Trees: Reloaded

Over the past few years, I have begun to think that Hollywood has run out of original ideas. Original ideas have not been overly abundant. Actually, judging by Hollywood’s revisiting, I would say that good, original ideas ended shortly after I turned 18. Every show I watched and loved as a kid has been redone… polished to a CGI gleam that blinds and baffles all at the same time. Honestly, I am beginning to think that Hollywood is out to prove how Gen X wasn’t nearly as cool as we thought we were (but we had a good imaginations).

On the other hand, seeing Optimus Prime real as life or TMNT as something more than lame rubber suits or X-men who can really change the (imagined) world does have a certain appeal. The modern world brings them to the glory that we always knew they deserved.

I thought this phenomenon was restricted to cartoon and comic book characters, but apparently the city of New York has decided to move the game into the botanical world. Specifically, trees. NYC has decided to clone 25 historical trees from thoughout the city, a few from each of the boroughs.

It is part of the Million Trees effort. If all goes well, these 25 trees will be cloned into 250 genetic copies that will be replanted in various spots around the city.

And I don’t know how I feel about that.

It implies that the genes had some bearing on the events that happened around these trees. Really, when it comes to historical trees, it was luck of the draw that George Washington walked by and an over-interested act of fate that prevented a New York minute from happening to it during the last century or two. Does a tree deserve to be replicated based on dumb luck? In that case, I know a few lucky morons who need to be turned over to science for the good of everyone (and I hope that the human cloning technique is still a few centuries off).

What ever happened to making new legends? Allowing for Nature to create the next generation of stories that we can awe over? Must we always attempt to recreate the past going forward into our future? Can I state for the record, that I don’t like watching the same movie twice so I don’t think that I would enjoy walking under the technologically created same tree 10 times.

Yes, on some level it is a marvel to witness our childhood and historical legends return to the world, young and remade, but in the end shouldn’t we be focusing on something new, something for the next generation to marvel and crow over?

17 thoughts on “Trees: Reloaded
  1. I think the whole exercise devalues the original trees. Why not take the seeds from each tree, get schools, communities etc. to grow the seed and then get them to plant the trees? That will start the history for each of the new trees in a much more positive way. It involves the whole community too, who should then value the trees they’ve helped to nurture.


  2. Roger on

    Trees and other plants are cloned when they are propagated vegetatively as opposed to grown by pollinated seed. Nearly every named variety of fruit tree and ornamental tree is a “clone”. Many trees produce their own clones by suckering new stems off the root stock. If this is “technology”, it is technology that is thousands of years old, older than the invention of writing which allows us to communicate about trees.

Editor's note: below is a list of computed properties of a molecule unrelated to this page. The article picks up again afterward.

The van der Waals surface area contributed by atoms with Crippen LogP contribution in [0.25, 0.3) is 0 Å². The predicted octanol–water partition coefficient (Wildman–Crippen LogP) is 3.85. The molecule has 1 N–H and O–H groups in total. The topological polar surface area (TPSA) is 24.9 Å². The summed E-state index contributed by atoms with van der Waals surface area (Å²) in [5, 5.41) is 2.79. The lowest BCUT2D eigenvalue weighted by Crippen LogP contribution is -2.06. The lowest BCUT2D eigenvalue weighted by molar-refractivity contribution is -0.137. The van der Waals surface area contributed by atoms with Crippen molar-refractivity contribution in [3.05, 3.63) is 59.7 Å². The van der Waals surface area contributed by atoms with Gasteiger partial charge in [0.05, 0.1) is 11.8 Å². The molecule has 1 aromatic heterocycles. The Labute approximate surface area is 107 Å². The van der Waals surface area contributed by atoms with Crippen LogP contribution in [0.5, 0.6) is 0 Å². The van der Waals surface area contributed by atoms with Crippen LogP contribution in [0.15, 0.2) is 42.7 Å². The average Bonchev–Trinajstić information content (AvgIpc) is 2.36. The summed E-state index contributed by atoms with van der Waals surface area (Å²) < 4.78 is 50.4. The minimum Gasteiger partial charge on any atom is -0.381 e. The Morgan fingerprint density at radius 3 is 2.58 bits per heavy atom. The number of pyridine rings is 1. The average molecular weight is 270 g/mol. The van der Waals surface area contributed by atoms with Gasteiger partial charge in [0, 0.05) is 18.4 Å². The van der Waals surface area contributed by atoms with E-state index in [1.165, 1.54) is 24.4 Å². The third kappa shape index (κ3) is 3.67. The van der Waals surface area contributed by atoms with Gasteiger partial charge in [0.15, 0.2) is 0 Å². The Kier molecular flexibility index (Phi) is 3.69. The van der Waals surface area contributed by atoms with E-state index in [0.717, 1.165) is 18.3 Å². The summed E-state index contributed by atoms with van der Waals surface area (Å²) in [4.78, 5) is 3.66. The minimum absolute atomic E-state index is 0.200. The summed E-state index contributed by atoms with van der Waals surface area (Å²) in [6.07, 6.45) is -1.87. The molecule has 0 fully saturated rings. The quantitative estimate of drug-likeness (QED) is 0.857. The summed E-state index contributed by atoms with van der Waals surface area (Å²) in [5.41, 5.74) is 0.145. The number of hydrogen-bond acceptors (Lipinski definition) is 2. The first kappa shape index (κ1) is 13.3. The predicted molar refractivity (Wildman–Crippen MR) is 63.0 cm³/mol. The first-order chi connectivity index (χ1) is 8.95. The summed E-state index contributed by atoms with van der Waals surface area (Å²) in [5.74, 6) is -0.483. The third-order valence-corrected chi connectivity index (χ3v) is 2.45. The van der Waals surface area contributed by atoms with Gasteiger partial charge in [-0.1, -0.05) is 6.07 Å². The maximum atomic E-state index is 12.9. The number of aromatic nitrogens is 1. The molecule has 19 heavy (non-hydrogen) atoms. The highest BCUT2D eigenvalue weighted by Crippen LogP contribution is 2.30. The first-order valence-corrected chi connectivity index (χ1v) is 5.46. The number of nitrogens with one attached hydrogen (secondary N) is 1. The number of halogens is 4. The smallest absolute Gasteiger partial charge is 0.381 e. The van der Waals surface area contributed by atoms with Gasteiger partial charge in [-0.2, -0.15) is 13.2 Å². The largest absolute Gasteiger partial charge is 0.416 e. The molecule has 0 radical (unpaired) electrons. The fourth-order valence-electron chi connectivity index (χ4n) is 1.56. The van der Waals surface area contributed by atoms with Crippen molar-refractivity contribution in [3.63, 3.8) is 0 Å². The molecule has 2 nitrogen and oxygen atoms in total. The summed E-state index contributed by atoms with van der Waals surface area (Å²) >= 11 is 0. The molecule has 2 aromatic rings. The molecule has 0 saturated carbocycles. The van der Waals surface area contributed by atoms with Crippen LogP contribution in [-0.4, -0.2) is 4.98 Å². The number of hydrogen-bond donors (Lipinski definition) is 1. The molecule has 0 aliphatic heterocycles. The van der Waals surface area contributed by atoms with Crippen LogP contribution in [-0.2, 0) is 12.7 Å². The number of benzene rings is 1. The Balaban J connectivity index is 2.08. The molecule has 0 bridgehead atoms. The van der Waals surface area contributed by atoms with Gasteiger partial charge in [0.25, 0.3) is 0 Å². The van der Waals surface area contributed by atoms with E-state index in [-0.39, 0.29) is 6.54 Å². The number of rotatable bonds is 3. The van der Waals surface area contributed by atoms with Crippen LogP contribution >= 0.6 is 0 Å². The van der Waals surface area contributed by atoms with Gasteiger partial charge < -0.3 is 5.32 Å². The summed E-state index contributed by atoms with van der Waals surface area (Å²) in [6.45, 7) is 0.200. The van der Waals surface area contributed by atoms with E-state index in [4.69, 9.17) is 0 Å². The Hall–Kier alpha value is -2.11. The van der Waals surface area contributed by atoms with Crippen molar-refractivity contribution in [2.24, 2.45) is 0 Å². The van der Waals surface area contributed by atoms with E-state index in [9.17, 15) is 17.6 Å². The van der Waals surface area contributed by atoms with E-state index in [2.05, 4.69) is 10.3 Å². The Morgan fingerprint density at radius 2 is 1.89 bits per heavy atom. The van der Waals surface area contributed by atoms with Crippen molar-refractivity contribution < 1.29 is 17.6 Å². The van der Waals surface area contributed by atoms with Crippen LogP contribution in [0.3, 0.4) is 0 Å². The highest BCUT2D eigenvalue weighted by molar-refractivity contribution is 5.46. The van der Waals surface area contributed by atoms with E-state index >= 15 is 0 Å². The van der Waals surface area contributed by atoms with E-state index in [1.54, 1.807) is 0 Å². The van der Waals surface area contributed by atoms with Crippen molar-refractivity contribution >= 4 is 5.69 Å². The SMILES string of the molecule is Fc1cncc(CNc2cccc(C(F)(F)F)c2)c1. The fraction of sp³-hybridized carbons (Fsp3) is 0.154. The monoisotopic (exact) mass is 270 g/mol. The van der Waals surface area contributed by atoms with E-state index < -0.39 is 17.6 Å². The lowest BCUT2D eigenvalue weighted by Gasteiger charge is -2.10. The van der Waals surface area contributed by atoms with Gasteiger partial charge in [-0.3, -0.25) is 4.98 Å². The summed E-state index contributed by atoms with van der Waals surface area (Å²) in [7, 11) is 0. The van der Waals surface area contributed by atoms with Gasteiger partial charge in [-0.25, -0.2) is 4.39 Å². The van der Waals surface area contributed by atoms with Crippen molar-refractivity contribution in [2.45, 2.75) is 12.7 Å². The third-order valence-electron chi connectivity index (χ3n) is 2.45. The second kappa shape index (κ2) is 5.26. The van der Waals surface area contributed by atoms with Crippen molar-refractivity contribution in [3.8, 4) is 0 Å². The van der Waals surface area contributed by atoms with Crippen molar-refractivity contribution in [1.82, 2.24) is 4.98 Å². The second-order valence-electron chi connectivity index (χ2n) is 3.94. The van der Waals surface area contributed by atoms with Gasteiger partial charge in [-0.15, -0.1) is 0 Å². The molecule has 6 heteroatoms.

3. Hanna on

    VP – I was thinking that seeds would be nice. A new generation raised by the next generation.

    Roger – You are right and for good reason fruit trees and ornamentals cloned, as it guarantees the genetically pleaseing traits of these species. I can understand that. They were cloned for genectic reasons, not historical ones. I am just wondering why you would clone historical trees. It is not as though the events that happened to them are carried over to the next generation.


  4. I think the historical focus is a bit of PR.
    Picking a tree because it has proven to be resistant to the stresses of city life and is a proven survivor is a sound reason to clone. Choosing a tree in order to put up a marker that reads “George Washington walked under the tree this one was cloned from” sounds a bit looney to me.


  5. I agree that it seems a bit odd. I agree with wiseacre that if there is some physical benefit then clone them. Why not gather the seed, if the trees produce it, and grow those. Children of the original but with their own “personalities.”


  6. Roger on

    People are very sentimental about plants, especially when they are cuttings of plants in their families. I have had people literally crying because a very common Christmas cactus or other throw-away type plant was overwatered and looking bad. Each year I get dozens of calls from people who want to propagate a rose, tree, shrub, or some other plant from their parent’s or grandparent’s house. Why propagate a plant that has no special horticultural value or characteristics? Because it is a way to feel close to someone we have lost, or a time in our past. Many people just like to have stories to tell about their plants. If people want to feel close to a historical figure or event through plants, it is better than purchasing some manufactured collectibles.